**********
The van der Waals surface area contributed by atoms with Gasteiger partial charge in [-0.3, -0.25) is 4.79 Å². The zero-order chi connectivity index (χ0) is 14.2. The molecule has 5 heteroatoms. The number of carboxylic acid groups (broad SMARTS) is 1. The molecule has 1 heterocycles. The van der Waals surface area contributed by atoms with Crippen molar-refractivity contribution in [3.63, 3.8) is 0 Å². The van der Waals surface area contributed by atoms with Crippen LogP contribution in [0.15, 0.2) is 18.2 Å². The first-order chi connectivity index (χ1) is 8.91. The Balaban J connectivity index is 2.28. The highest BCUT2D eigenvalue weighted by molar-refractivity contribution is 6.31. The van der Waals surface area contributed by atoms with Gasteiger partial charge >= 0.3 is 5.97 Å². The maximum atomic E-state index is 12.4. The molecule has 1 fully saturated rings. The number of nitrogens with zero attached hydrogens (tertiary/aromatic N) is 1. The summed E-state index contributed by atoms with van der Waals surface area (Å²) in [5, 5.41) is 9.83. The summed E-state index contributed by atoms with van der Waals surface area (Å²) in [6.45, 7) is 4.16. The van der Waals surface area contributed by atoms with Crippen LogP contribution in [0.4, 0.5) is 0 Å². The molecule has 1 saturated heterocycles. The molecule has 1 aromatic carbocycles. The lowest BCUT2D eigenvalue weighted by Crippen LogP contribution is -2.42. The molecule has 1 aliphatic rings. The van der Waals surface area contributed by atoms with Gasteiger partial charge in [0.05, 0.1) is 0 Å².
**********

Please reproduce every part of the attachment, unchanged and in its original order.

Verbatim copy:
The van der Waals surface area contributed by atoms with Gasteiger partial charge in [-0.3, -0.25) is 4.79 Å². The zero-order chi connectivity index (χ0) is 14.2. The molecule has 5 heteroatoms. The number of carboxylic acid groups (broad SMARTS) is 1. The molecule has 1 heterocycles. The van der Waals surface area contributed by atoms with Crippen molar-refractivity contribution in [3.63, 3.8) is 0 Å². The van der Waals surface area contributed by atoms with Crippen LogP contribution in [0.15, 0.2) is 18.2 Å². The first-order chi connectivity index (χ1) is 8.91. The Balaban J connectivity index is 2.28. The highest BCUT2D eigenvalue weighted by molar-refractivity contribution is 6.31. The van der Waals surface area contributed by atoms with Gasteiger partial charge >= 0.3 is 5.97 Å². The maximum atomic E-state index is 12.4. The molecule has 1 fully saturated rings. The number of nitrogens with zero attached hydrogens (tertiary/aromatic N) is 1. The summed E-state index contributed by atoms with van der Waals surface area (Å²) in [5, 5.41) is 9.83. The summed E-state index contributed by atoms with van der Waals surface area (Å²) in [6.45, 7) is 4.16. The van der Waals surface area contributed by atoms with Crippen LogP contribution in [0.4, 0.5) is 0 Å². The molecule has 1 saturated heterocycles. The molecule has 1 aromatic carbocycles. The lowest BCUT2D eigenvalue weighted by Crippen LogP contribution is -2.42. The molecule has 1 aliphatic rings. The van der Waals surface area contributed by atoms with Gasteiger partial charge in [0.05, 0.1) is 0 Å².